The State Archives of North Carolina tweeted out a series of World War I-era posters that were added to its digital collection this week and tagged the ag department in its tweets. The posters, from the N.C. Agricultural Extension Service, U.S. Food Administration and the National War Garden Commission, urged people to grow crops during war time. One poster went so far as to tell people it was their patriotic duty to grow crops for food, feed and fertility purposes. The poster states “Food and economic resources are as important as men and guns.”
The posters are a reminder that maintaining a safe, local food supply is a matter of national security and something that we can’t rely on other countries for.
This is something Commissioner Troxler often mentions when he speaks to groups. He talks about the critical need to preserve farmland. As proof, he often cites the fact that worldwide food demand is on the rise. As a matter of fact, the United Nations estimates that by the year 2050, farmers around the world will need to produce 70 percent more food to meet the needs of a population that will exceed 9 billion. To meet the demand for food, Troxler says we’re going to have to do more with our existing farmland. We’ll have to be more productive and take good care of our land and soil.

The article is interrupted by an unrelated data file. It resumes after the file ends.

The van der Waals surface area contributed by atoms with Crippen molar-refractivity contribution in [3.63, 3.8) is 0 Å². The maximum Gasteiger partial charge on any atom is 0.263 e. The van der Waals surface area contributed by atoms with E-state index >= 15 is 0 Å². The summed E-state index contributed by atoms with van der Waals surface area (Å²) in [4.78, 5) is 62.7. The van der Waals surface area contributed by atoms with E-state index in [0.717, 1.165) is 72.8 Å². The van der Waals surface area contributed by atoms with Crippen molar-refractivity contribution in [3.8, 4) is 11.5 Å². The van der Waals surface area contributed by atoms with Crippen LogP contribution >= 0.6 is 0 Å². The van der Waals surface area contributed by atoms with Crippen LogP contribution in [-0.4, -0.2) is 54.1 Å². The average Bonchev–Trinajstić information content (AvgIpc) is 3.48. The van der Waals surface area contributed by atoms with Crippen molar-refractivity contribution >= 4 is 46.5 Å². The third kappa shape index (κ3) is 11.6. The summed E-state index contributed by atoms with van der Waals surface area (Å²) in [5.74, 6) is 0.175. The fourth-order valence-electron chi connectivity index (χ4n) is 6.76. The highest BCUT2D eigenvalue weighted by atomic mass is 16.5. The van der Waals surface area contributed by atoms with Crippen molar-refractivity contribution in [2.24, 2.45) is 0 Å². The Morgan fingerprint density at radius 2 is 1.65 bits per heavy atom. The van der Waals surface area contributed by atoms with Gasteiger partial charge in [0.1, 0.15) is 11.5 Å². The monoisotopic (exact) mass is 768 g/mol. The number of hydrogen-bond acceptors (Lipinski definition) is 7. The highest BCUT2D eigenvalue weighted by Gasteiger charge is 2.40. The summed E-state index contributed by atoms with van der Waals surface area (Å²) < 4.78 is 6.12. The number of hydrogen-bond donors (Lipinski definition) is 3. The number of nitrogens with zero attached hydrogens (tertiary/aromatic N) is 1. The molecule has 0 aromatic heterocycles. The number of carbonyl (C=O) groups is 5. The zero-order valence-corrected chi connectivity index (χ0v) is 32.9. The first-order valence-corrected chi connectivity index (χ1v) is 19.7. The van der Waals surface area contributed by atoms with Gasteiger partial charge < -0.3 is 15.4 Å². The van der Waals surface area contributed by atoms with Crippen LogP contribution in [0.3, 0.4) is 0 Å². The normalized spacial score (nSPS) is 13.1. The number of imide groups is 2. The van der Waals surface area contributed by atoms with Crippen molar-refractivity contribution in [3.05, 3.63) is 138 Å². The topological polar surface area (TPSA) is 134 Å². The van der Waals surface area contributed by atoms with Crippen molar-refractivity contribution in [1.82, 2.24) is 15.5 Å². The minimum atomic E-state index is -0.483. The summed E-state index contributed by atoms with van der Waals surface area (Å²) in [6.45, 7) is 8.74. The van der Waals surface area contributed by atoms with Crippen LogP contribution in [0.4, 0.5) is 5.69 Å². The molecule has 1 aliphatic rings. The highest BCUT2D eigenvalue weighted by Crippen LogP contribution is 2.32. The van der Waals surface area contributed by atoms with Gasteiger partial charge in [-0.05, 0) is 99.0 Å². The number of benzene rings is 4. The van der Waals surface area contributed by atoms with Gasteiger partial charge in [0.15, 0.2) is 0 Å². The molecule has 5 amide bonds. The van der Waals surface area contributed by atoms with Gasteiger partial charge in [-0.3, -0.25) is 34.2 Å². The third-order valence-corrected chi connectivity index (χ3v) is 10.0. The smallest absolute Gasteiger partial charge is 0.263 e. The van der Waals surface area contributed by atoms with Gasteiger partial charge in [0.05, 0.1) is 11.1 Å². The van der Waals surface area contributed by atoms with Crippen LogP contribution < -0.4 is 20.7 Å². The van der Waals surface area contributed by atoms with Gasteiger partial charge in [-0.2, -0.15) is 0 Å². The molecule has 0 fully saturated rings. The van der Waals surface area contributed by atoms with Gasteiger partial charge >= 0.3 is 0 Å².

- In 1950, farmland accounted for 62 percent of the state’s land area. According to the Census of Agriculture, farm land accounted for only 27 percent of the state’s land area in 2007.
- Between 1970 and 2010, the state lost 6.6 million acres of farmland (ranking third nationally).
- The Agricultural Development and Farmland Preservation Trust Fund has helped counties and nonprofit land conservation groups protect more than 6,000 acres of farm and forest land through conservation easements since 2005.
Next time you’re at the farmers market, be sure to thank a farmer for the important role they play in our national security.